Date of Conferral
Doctor of Public Health (DrPH)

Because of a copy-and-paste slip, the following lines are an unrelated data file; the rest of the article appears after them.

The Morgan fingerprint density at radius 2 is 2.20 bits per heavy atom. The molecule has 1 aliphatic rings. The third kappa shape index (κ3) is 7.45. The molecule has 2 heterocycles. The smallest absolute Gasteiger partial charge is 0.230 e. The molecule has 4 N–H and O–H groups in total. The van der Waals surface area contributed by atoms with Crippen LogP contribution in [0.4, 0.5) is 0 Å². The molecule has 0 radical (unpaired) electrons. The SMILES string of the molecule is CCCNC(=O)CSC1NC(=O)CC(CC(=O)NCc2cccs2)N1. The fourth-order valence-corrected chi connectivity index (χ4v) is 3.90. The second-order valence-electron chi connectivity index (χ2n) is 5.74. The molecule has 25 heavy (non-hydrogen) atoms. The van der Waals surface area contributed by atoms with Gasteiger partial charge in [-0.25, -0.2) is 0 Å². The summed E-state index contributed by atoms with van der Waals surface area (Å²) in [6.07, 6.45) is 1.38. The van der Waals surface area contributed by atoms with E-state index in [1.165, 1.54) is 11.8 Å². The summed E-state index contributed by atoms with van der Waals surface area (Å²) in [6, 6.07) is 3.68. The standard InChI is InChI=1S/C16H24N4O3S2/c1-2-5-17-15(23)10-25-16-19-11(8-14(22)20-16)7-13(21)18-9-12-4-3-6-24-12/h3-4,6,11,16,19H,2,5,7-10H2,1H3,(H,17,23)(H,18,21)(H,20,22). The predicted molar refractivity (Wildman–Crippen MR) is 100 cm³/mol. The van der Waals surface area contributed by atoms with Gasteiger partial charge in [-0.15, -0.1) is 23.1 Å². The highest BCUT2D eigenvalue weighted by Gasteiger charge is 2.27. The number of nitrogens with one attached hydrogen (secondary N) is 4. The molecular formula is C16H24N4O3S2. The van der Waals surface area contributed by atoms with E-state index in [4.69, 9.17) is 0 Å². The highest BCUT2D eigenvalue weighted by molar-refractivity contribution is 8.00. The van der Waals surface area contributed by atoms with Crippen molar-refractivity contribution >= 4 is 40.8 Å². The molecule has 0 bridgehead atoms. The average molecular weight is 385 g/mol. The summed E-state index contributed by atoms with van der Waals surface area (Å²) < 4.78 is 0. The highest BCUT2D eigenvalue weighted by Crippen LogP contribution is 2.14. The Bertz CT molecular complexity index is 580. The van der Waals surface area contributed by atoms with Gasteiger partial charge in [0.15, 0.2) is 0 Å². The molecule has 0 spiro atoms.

Lung cancer is a disease with a high mortality rate for the U.S. Black population. There had been considerable research done on different population demographics, necessary to achieve the Healthy People 2020 overarching goals to eliminate health disparities, gain health equity and maintain quality health. Yet, the African-born Black (AFBB) population has been understudied for nonsmall cell lung cancer (NSCLC). This study sought to determine whether within race differences in stage at diagnosis and treatment of NSCLC exists between AFBB and American-born Blacks (AMBB) populations in the United States. The study data is secondary data collected as part of the National Cancer Institute's Surveillance Epidemiologic and End Result (SEER) Program from 2004-2011. Athough no significant difference was found between AFBB (n = 119) and AMBB (n = 238) relative to NSCLC stage at diagnosis, differences in treatments were found. The proportion of AFBB patients with early stage (I and II) NSCLC who underwent surgery differed significantly from that of AMBB (p < 0.05); AFBB patients were more likely to receive surgical therapy. The proportion of AFBB patients with stages I-IV of the disease who received radiation treatment also differed significantly from that of AMBB patients (p < 0.05); the latter were more likely to receive radiation therapy. Results from logistic regression analysis indicate that AFBB patients were more likely to receive surgical treatment while AMBB patients were more likely to receive radiation treatment. This study outcome can inform other NSCLC research to provide better insights to the cause of the treatment differences within the race from differing birth places, and efficient planning, evaluation of control programs and management of the disease.